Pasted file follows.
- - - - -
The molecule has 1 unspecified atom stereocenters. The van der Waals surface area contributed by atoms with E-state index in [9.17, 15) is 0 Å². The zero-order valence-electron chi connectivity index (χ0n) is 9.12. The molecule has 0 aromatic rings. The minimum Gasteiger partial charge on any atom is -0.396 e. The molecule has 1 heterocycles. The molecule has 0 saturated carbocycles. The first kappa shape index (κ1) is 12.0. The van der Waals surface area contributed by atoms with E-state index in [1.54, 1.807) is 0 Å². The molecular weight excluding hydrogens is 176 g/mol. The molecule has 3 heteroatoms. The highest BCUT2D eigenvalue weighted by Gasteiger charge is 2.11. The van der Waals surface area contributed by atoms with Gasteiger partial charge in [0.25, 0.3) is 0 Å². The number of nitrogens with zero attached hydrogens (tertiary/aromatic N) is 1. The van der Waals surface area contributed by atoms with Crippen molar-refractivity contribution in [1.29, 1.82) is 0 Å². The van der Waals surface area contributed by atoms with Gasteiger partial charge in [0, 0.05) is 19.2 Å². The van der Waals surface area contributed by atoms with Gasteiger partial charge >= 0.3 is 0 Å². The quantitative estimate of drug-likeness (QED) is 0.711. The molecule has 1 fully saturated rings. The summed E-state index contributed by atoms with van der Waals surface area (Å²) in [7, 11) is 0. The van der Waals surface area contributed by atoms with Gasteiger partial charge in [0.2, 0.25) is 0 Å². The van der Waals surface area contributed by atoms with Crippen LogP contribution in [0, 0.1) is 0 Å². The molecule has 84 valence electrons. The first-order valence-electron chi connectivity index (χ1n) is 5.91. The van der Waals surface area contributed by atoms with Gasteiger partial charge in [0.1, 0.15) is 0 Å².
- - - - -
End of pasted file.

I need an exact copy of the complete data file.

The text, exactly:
The molecule has 1 unspecified atom stereocenters. The van der Waals surface area contributed by atoms with E-state index in [9.17, 15) is 0 Å². The zero-order valence-electron chi connectivity index (χ0n) is 9.12. The molecule has 0 aromatic rings. The minimum Gasteiger partial charge on any atom is -0.396 e. The molecule has 1 heterocycles. The molecule has 0 saturated carbocycles. The first kappa shape index (κ1) is 12.0. The van der Waals surface area contributed by atoms with E-state index in [1.54, 1.807) is 0 Å². The molecular weight excluding hydrogens is 176 g/mol. The molecule has 3 heteroatoms. The highest BCUT2D eigenvalue weighted by Gasteiger charge is 2.11. The van der Waals surface area contributed by atoms with Gasteiger partial charge in [0.25, 0.3) is 0 Å². The number of nitrogens with zero attached hydrogens (tertiary/aromatic N) is 1. The van der Waals surface area contributed by atoms with Crippen molar-refractivity contribution in [1.29, 1.82) is 0 Å². The van der Waals surface area contributed by atoms with Gasteiger partial charge in [0, 0.05) is 19.2 Å². The van der Waals surface area contributed by atoms with Gasteiger partial charge >= 0.3 is 0 Å². The quantitative estimate of drug-likeness (QED) is 0.711. The molecule has 1 fully saturated rings. The summed E-state index contributed by atoms with van der Waals surface area (Å²) in [7, 11) is 0. The van der Waals surface area contributed by atoms with Gasteiger partial charge in [0.2, 0.25) is 0 Å². The van der Waals surface area contributed by atoms with Crippen LogP contribution in [0, 0.1) is 0 Å². The molecule has 84 valence electrons. The first-order valence-electron chi connectivity index (χ1n) is 5.91. The van der Waals surface area contributed by atoms with Gasteiger partial charge in [0.1, 0.15) is 0 Å².